The cutting apparatus needs to expand to the internal diameter of the pipe and cut through the pipe. In one embodiment the internal slot cutter expands about 4 to about 10 inches in diameter (or about 10 mm to about 25 mm). In another embodiment the internal slot cutter expands about 6 to about 8 inches in diameter (or about 15 mm to about 20 mm). In a preferred embodiment the internal slot cutter expands to greater than 8 inches in diameter (greater than 15 mm). The blades must be able to cut about a 0.1 to about 1 inch or about 1 mm to about 3 cm wide slot in the pipe wall. In a preferred embodiment the cutter makes about a ⅛ inch thick slot in the pipe wall. In another embodiment the cutting apparatus makes an approximately ¼ inch slot in the pipe wall. The slots may be about ⅛, 3/16, 7/32, ¼, 9/32, 5/16, ⅓, 11/32, ⅜, ½, ¾, to 1 inch wide, or about 1, 2, 3, 4, 5, 6, 7, 8, 9 to 10 mm wide or approximately 1, 2, 3, to 4 cm wide or greater dependent on the scale of the cutter and the width of the cutting blade. The cutting apparatus can cut a variety of pipe materials including schedule 80 PVC pipe, HDPE, or other plastic pipe materials. Blades may be interchanged dependent upon the material to be cut and thickness of the riser wall.

An index of parts is shown in Table 1. The parts listed in Table 1 may be substituted with similar parts. For example, a drive sprocket and chain may be replaced with a pulley and belt. A shaft, washer and retaining ring may be replaced with a bolt and nut. A brad may be used to permanently affix two parts instead of screw. A gear box may be substituted for the worm gears. Alternative washers, bushings, bearings, and spacers may be used where appropriate.

TABLE 1
Itemized parts list.
ITEMQTYDESCRIPTIONSupplierPART #
11Pneumatic MotorAtlas CopcoLZB54_3
21Shaft worm gear adaptorRush Gears
31Worm gearRush GearsWH12QR
43Machined worm gearRush GearsWB1220QR_Machined
53Worm gear bushingMcMaster-Carr6391K178
63Drive sprocket spacerCapital ToolSpacer_Sprocket_28T
73Drive sprocketCapital ToolSprocket_28T
83Drive sprocket washerCapital ToolSpacer_Thrust_Sprocket_28T
99Socket head screw capSHCS-English-UNC
106Worm gear bearingBerg W. M., Inc.Berg_BR5-2
111Main motor housingHousing_Working
121BearingStafford Mfg. Corp.5909K18_ThrustWasher
141Thrust WasherStafford Mfg. Corp.5909K78_Washer_35mm_1mm
151Thrust WasherStafford Mfg. Corp.5909K91_Washer_35mm_3.5mm
161BearingStafford Mfg. Corp.5909K38_ThrustWasher
182Thrust WasherStafford Mfg. Corp.5909K52_Washer_1.25_.032
191Linear shaft bearingBerg W. M., Inc.Linear_Shaft_Bearing
201Linear drive baseLinear_Base
211Linear drive arm supportArm_Support_2
222Socket head screw capSHCS-English-UNC
232Flat washerGrainger Ind.ANSI B18.22.1-1965, R1990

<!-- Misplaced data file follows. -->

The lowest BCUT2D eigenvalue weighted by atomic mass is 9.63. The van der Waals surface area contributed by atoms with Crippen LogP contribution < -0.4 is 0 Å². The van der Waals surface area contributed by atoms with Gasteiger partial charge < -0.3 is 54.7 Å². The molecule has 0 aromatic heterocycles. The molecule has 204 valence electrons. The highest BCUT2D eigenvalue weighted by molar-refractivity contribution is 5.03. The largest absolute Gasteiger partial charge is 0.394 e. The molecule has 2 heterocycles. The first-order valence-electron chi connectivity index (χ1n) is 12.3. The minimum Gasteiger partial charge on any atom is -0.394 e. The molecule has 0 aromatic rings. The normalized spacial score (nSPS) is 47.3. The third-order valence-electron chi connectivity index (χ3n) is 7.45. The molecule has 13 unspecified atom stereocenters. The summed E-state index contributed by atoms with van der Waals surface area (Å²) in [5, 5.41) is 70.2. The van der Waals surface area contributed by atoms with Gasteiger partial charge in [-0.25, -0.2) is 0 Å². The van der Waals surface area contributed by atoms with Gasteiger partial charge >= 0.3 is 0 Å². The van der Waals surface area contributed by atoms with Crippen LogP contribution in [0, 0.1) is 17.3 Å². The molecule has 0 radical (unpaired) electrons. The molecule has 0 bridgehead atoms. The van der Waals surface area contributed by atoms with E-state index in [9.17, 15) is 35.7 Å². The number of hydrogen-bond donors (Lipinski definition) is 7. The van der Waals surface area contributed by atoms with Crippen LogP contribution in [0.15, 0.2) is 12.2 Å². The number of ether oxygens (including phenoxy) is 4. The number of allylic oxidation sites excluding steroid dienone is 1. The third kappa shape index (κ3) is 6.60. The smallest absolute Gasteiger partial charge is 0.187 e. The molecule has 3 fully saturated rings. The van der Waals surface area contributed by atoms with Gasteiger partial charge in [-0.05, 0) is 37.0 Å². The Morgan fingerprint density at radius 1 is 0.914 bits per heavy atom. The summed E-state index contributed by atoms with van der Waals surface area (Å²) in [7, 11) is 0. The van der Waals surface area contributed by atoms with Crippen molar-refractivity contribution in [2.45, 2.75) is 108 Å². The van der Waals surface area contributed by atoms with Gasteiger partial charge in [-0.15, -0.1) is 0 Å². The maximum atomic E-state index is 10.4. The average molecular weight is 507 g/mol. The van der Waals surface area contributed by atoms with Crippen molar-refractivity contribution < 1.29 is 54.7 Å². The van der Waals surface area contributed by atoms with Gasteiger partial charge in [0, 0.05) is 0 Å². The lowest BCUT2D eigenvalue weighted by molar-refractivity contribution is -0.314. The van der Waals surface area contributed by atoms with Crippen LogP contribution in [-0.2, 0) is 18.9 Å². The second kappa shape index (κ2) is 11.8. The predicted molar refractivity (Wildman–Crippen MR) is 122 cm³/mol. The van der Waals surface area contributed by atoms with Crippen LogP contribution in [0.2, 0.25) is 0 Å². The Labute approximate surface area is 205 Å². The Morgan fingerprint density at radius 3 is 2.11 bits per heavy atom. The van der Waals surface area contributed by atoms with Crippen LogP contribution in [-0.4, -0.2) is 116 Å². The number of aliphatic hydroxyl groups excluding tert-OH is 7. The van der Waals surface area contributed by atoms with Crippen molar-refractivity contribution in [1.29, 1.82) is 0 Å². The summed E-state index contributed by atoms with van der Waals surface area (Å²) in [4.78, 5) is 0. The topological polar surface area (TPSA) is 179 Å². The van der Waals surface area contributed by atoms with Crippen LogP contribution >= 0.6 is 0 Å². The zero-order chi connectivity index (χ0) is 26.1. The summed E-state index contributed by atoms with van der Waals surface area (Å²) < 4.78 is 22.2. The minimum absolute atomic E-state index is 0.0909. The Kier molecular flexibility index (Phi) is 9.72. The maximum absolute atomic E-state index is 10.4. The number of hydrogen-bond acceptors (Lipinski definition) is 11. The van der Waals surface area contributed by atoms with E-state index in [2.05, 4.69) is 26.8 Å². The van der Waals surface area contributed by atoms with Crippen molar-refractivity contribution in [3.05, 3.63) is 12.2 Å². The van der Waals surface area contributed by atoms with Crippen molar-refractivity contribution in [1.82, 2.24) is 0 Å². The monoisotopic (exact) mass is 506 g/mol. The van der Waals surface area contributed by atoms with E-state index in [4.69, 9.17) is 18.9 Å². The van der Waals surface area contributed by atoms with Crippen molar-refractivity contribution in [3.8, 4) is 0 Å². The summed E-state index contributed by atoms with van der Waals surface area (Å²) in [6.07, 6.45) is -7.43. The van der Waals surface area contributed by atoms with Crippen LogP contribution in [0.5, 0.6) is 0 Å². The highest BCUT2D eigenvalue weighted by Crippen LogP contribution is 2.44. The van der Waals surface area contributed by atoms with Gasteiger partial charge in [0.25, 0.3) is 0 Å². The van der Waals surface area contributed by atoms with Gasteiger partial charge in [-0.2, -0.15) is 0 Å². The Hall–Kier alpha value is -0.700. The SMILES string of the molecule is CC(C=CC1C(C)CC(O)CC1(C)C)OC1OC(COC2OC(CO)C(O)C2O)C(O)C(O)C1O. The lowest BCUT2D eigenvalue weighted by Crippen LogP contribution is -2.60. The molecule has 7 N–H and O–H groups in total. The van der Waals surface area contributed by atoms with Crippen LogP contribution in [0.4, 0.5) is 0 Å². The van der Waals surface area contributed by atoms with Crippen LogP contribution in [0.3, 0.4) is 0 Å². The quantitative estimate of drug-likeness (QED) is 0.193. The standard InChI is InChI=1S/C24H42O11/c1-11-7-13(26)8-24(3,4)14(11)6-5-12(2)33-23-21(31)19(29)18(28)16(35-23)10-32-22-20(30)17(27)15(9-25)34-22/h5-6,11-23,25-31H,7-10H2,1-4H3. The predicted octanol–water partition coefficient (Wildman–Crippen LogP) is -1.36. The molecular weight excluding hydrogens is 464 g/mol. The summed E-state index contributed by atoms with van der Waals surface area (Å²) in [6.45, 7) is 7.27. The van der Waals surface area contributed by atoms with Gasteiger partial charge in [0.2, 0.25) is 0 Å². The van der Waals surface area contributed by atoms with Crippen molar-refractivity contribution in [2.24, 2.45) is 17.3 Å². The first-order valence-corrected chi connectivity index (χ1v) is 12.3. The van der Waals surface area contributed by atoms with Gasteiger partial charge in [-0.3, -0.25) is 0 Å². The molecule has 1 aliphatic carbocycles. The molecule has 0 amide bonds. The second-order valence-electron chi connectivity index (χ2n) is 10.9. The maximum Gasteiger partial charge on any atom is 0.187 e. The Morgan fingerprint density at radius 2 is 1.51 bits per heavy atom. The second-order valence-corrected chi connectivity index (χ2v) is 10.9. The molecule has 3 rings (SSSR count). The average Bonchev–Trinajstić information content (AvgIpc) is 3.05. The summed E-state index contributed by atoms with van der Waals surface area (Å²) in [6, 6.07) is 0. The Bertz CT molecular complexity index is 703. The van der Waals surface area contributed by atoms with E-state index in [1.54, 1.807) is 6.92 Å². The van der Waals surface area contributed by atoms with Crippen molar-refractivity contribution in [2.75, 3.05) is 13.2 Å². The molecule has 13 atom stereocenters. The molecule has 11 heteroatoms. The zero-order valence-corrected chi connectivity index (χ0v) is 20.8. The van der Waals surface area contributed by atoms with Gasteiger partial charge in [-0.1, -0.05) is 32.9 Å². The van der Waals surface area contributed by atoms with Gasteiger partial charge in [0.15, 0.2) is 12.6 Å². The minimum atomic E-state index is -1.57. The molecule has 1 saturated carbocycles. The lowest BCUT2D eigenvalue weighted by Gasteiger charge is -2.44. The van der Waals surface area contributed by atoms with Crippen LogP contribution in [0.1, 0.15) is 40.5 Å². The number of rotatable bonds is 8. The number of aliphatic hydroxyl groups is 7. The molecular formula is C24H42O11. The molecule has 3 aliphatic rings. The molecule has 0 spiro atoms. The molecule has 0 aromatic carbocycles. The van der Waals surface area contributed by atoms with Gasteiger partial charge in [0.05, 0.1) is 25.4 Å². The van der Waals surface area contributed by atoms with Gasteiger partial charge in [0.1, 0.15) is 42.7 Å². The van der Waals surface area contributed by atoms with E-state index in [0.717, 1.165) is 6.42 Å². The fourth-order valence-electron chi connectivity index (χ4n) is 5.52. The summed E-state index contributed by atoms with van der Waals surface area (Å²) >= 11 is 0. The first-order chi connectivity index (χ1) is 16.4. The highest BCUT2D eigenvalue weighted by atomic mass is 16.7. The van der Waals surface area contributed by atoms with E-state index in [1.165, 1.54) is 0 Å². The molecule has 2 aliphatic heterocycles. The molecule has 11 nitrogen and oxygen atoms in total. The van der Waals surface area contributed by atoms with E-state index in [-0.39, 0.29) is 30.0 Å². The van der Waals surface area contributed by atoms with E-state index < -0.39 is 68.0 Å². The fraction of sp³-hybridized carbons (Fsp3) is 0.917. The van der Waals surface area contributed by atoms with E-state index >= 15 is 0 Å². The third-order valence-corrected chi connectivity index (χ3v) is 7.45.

243Support arm pusher shaftLinear_Arm_SetScrew
251Linear driveLinear_DrivePiece
263Cutter armArm_Sprocket
273Cutter shaft bearingSKF4200 ATN9_PART1
313Cutter shaftShaft2
323Cutter sprocketCapital ToolSprocket_18T
333Cutter sprocket spacerCapital ToolSpacer_Sprocket_18T
343Cutter3x.25 Cutter
353Cutter thrust washerStafford Mfg. Corp.5906K547_Thrust_Washer
363Retaining ringSmalley Steel Ring Co.WSM-37
373Cutter support washerStafford Mfg. Corp.Washer_Cutter
383Screw capSHCS-English-UNF ¼-28 × ⅝ lg
393External retaining ringSmalley Steel Ring Co.WSM-25, ¼
403Pusher armPusher_Arm
413Pusher sleeve bearingBerg W. M., Inc.6338K411_Sleeve_Bearing
424Pusher thrust washerStafford Mfg. Corp.5906K511_ThrustWasher
451Pneumatic driveAtlas CopcoLZB14R_4
461Linear drive screwLinear_DriveScrew
471Drive motor housingBottomHousing_Working
483Worm gear shaftRush GearsWormGearShaft
493Screw capSHCS-English-UNC, ¼-20 × 1 lg
501External retaining ringSmalley Steel Ring Co.WSM-50, ½
512BSP AdapterSanford38BSP_Adapter
521BSP AdapterSanford12BSP_Adapter
531Motor support sleeveMotorSleeve
541Spring ringSmalley Steel Ring Co.RW-0250-0.144
551End motor capMotorLoader
562Fitting AdapterChamberlin Rubber Co.16-12_FTX-S_PRT
571Fitting AdapterChamberlin Rubber Co.20-16_FTX-S_PRT
582Fitting HoseChamberlin Rubber Co.30
591Fitting HoseChamberlin Rubber Co.32
601External retaining ringSmalley Steel Ring Co.WSM-125
613Drive housing spacerHousing Spacer

All parts are commercially available, but may be manufactured to meet the specifications described herein if custom sizes or materials are desirable. Additionally, the tool may be scaled for larger or smaller pipes thus the part selected may be replaced with an appropriately sized part.

Example I

Pneumatic Cutter Tool

In one embodiment an airtool was designed to cut ¼″ slots in a 6 to 8 inch diameter pipe. The tool including housing, motor, cutters, pusher motor and housing, is approximately 28″ in overall length and about 4¾ inches in overall diameter. The cutting wheels are shown in their fully deployed position (FIG. 4). The Cutter is held in place on the shaft with a washer and screw. A double row ball bearing is used to support the shaft. The bearing is captured in the arm by an internal shoulder in the arm and a flange on the cutter shaft. The pusher arm is also attached to the shaft to move the cutter out to the pipe ID. Cutter deployment is slowed or stopped when the arm impacts the ID of the tube and cutting begins, the arm is then extended further until a slot is cut through the pipe. A pneumatic motor or electric motor (45) may be used to deploy the arms (26). One advantage of a pneumatic motor is that stall does not hurt the motor. With an electric motor, motor current can be monitored to detect stall and control arm deployment.